Audi’s adaptive cruise assist system includes traffic jam assist, which will accelerate, brake
and keep the vehicle centred in its lane in low-speed situations like traffic jams. OK, so this
means that the driver doesn’t have to pay attention to what they are doing while travelling
at low speeds. Not an ideal situation as the RS 3 completer might meet a situation that it
doesn’t recognise so there’s still a chance of a crash. Perhaps causing serious injury – or

Interestingly the Audi RS 3 35TFSI has ’emergency assist’ which slows it down and pulls
over if the driver becomes unresponsive – perhaps during a heart attack or something

Audi tells us the RS 3 will take just 3.8 seconds to accelerate from a standstill to 100km/h
when you dial up Launch Control. That’s quick.

It effortlessly moves off from rest as the seven-speed S tronic dual-clutch automatic. It
always seemed to have me in the right gear at the right time. Okay, so you can fiddle
around and try to beat it, but after the first few kilometres we gave up and let it do its own

The five-cylinder engine sounds different as the odd number of cylinders give it it a
distinctive note. We rather like it – not sure why, perhaps just because it’s different?

I like to sit high in the driver’s seat and could do so with still some distance between my
head and the ceiling,

The steering is quick, accurate and responsive, with only a tiny amount of play before it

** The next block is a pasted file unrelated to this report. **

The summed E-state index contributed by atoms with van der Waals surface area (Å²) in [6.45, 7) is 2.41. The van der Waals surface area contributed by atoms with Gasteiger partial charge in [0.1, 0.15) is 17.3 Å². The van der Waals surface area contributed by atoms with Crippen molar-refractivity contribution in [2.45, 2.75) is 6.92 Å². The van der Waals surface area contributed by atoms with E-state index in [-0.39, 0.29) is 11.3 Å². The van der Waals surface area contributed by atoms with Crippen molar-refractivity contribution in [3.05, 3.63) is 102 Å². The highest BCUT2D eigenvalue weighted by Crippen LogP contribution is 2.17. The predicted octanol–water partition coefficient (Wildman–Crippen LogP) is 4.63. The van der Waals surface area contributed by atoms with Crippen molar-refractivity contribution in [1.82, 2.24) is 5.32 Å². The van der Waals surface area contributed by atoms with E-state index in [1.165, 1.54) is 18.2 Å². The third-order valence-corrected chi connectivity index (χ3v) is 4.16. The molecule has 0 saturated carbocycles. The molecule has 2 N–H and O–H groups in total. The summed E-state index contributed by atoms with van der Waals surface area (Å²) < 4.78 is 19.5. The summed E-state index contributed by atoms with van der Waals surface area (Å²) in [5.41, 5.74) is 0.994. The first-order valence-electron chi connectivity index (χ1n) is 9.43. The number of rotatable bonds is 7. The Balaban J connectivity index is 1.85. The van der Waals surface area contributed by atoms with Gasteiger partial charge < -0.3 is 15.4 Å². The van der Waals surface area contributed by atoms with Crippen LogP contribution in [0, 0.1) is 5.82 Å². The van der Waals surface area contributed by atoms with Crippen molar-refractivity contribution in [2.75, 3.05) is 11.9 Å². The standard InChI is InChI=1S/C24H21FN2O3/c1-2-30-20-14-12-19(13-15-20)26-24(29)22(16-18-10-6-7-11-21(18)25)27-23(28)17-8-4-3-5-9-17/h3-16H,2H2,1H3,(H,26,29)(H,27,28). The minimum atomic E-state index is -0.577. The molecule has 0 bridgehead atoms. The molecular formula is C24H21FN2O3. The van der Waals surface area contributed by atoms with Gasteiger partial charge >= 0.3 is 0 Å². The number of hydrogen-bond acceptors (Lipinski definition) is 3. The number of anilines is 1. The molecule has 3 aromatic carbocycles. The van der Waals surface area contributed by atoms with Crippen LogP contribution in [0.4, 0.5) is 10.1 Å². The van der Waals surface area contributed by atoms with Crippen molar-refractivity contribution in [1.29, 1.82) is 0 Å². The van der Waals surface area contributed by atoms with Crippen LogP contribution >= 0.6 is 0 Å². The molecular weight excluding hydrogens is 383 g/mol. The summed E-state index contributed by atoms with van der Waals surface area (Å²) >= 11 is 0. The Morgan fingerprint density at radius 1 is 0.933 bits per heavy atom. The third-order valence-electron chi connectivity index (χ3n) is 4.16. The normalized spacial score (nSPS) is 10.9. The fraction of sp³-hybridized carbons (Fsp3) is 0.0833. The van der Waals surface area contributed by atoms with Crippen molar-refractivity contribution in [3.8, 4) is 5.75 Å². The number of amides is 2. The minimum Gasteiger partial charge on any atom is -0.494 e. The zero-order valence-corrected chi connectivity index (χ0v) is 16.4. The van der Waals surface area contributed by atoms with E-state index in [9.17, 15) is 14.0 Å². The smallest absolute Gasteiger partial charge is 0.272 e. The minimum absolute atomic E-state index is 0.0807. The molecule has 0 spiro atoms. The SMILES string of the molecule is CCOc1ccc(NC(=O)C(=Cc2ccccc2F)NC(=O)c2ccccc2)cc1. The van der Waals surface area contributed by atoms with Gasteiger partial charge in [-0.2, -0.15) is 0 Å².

started to react to my inputs. Feedback is pretty good and you always know what the front
wheels are doing by way of grip.

On tight, lumpy country roads the RS 3’s ride didn’t deteriorate even in its firmest settings.

Would I buy one? Only if I had plenty of money to spare because you can get cars that are
almost as good for a fair bit less – though they don’t have the prestige of an imported
German machine…

Looks: 7/10
Performance: 9/10
Safety: 8/10
Thirst: 8/10
Practicality: 8/10
Comfort: 8/10
Tech: 9/10
Value: 7/10


RS 3 2.5 TFSI S quattro Sportback five-door hatch: $91,400
RS 3 2.5 TFSI S quattro four-door sedan: $93,900
Note: These prices do not include government or dealer delivery charges. Contact your
local Audi dealer for drive-away prices.

SPECIFICATIONS (RS 3 2.5 TFSI S quattro four-door sedan)

Capacity: 2.480 litres
Configuration: Five cylinders
Maximum Power: 294 kW @ 5600 rpm
Maximum Torque: 500 Nm @ 2250 rpm
Fuel Type: Premium unleaded patrol
Combined Fuel Cycle (ADR 81/02): 8.2 L/100km
CO2 Emissions: 188 g/km

DRIVELINE: Seven-speed automatic

Length: 4524 mm
Wheelbase: 2629 mm
Width: 1851 mm
Height: 1412 mm
Turning Circle: 12.0 metres
Kerb Mass: 1575 kg
Fuel Tank Capacity: 55 litres

Front: Ventilated disc
Rear: Ventilated disc

Five years / unlimited kilometres

About Ewan Kennedy

Ewan Kennedy, a long-time car enthusiast, was Technical Research Librarian with the NRMA from 1970 until 1985. He worked part-time as a freelance motoring journalist from 1977 until 1985, when he took a full-time position as Technical Editor with Modern Motor magazine. Late in 1987 he left to set up a full-time business as a freelance motoring journalist. Ewan is an associate member of the Society of Automotive Engineers - International. An economy driving expert, he set the Guinness World Record for the greatest distance travelled in a standard road vehicle on a single fuel fill. He lists his hobbies as stage acting, travelling, boating and reading.